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Russell, Rudenstine, Senior Citizens Gather for Annual Mayor's Picnic

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Celebrating for what 150 years has been a productive if sometimes tense relationship, the University and the city hosted the 21st annual Harvard Senior Picnic in the Yard on Wednesday.

President Neil L. Rudenstine and Mayor Sheila Doyle Russell were on hand to greet about 1,100 senior citizens from senior centers and nursing homes across the city.

Other notables making appearances were City Councillors Timothy J. Toomey, Michael A. Sullivan and Kathleen L. Born as well as former mayors Kenneth E. Reeves '72 and Alice K. Wolf. Alfred E. Vellucci, who as mayor helped host the first Harvard Senior Picnic in 1975, was also in attendance.

In his introductory speech, Rudenstine said that although the city itself was founded in 1846, "the name Cambridge started in 1638, so this is almost a 350th anniversary."

Rudenstine noted that Cambridge was named for a university in England that most of the settlers attended.

Rudenstine then introduced a "special guest" to the picnic--a little girl wearing a paper birthday cake, complete with candles, who did a tap-dance as the crowd sang "Happy Birthday" to the city. Rudenstine clapped and sang along with the crowd.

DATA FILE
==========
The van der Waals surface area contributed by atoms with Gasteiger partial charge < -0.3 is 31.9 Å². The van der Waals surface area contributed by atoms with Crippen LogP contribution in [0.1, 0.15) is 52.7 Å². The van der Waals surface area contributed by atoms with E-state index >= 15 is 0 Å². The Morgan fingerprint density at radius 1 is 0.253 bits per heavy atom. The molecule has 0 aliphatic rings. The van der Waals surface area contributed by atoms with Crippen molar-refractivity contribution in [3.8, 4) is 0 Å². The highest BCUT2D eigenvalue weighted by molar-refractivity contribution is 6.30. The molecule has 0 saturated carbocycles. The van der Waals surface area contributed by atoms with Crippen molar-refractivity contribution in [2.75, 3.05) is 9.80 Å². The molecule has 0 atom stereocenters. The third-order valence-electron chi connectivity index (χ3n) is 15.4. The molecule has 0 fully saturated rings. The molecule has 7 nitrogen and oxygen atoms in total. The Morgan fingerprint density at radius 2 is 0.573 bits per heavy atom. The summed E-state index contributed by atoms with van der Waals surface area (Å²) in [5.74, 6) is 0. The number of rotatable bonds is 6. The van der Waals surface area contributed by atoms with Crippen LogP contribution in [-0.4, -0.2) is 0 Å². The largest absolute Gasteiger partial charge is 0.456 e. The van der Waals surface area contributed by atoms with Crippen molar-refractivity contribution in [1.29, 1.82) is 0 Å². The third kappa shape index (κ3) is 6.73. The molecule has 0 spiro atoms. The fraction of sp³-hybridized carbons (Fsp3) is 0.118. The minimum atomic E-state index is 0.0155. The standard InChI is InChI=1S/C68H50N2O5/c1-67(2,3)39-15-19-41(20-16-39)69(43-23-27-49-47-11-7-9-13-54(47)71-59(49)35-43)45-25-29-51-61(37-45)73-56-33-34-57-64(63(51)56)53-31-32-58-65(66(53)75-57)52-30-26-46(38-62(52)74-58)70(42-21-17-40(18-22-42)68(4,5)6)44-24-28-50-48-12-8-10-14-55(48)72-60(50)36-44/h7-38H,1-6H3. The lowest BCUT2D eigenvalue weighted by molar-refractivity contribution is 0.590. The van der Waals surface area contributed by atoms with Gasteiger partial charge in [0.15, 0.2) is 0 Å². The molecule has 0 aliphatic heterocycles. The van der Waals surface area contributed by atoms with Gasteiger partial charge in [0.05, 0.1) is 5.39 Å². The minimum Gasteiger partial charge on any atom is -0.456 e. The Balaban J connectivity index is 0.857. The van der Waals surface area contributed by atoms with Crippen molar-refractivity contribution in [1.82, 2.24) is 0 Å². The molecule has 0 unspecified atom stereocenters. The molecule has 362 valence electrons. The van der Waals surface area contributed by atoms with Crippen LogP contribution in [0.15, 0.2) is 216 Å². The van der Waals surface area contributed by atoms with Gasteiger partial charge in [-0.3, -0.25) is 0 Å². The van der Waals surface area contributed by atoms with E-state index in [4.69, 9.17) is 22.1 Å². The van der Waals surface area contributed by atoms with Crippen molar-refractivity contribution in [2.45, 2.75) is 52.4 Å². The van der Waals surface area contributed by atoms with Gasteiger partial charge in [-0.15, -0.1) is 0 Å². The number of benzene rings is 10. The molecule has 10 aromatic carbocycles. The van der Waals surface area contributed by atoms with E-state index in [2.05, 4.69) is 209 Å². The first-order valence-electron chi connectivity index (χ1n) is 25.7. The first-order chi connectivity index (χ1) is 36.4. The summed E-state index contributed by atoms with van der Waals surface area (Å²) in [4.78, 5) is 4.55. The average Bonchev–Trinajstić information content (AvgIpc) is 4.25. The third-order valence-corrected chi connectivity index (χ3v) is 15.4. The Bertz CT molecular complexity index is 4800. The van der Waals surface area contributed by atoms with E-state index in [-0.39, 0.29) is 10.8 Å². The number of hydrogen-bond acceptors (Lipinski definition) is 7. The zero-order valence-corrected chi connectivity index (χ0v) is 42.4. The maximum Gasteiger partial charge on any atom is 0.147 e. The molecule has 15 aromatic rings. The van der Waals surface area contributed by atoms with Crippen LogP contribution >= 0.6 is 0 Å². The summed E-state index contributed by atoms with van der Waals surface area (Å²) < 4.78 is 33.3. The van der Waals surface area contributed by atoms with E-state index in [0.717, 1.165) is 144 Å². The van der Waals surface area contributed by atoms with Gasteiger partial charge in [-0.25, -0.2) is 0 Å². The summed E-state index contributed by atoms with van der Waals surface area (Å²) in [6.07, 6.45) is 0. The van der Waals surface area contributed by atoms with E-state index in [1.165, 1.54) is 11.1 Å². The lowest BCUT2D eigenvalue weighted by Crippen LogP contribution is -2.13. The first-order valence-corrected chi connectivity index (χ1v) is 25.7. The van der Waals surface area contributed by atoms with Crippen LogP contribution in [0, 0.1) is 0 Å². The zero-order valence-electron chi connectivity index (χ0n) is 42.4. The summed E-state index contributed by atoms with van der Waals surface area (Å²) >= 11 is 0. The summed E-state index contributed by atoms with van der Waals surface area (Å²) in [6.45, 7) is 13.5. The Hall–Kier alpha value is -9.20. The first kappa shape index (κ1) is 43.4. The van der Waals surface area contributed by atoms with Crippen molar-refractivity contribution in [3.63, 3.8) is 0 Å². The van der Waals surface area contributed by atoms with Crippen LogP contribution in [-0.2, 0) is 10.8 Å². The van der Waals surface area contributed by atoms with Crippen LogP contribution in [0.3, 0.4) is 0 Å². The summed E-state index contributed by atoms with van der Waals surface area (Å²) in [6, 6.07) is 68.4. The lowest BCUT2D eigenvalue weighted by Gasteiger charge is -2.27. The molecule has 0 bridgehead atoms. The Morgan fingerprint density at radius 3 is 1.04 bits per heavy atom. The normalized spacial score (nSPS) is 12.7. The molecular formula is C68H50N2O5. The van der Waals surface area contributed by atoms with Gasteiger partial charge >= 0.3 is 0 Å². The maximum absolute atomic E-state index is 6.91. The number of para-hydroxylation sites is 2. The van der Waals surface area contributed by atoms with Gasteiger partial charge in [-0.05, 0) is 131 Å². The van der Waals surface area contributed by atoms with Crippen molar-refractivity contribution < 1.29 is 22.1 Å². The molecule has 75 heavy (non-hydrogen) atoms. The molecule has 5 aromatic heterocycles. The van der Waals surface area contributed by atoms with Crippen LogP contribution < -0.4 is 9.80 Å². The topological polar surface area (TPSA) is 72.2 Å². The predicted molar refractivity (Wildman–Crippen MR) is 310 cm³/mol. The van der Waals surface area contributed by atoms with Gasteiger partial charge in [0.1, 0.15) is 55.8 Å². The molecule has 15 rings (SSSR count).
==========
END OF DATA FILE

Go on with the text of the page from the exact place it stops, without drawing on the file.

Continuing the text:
"It's great--the seniors love it, they talk about it all year and they look forward to coming," Russell said afterwards.

Other city politicians were equally enthusiastic.

"I wouldn't miss this for the world--it's always fun to see so many Cambridge seniors," Reeves said.

The seniors themselves, however, had a mixed reaction to the day.

One senior, Joan O'Sullivan, said the event was better in previous years because of its buffet-style hot lunch. This year, cold box-lunches of sandwiches, fruit, vegetables and brownies were served.

Other seniors said that Russell had less flair than her predecessor, Reeves.

"I don't think the mayor sponsored it correctly," said one senior, who identified herself only as Jay C. "Mayor Reeves had a much better time. He did everything with finesse. Not so of Mayor Russell."

But the many seniors said the event was an excellent chance to see their old friends.

"I've been coming to this since it started," said Mary Vieira. "It's very nice. They pack a lot of seniors in."

The Union Orchestra and Arlene Bennett provided musical entertainment. The Deborah Mason School of Dance also performed.

The event cost about $18,000, according to organizer Maryann Jarvis, Harvard's associate director of community relations

The Union Orchestra and Arlene Bennett provided musical entertainment. The Deborah Mason School of Dance also performed.

The event cost about $18,000, according to organizer Maryann Jarvis, Harvard's associate director of community relations

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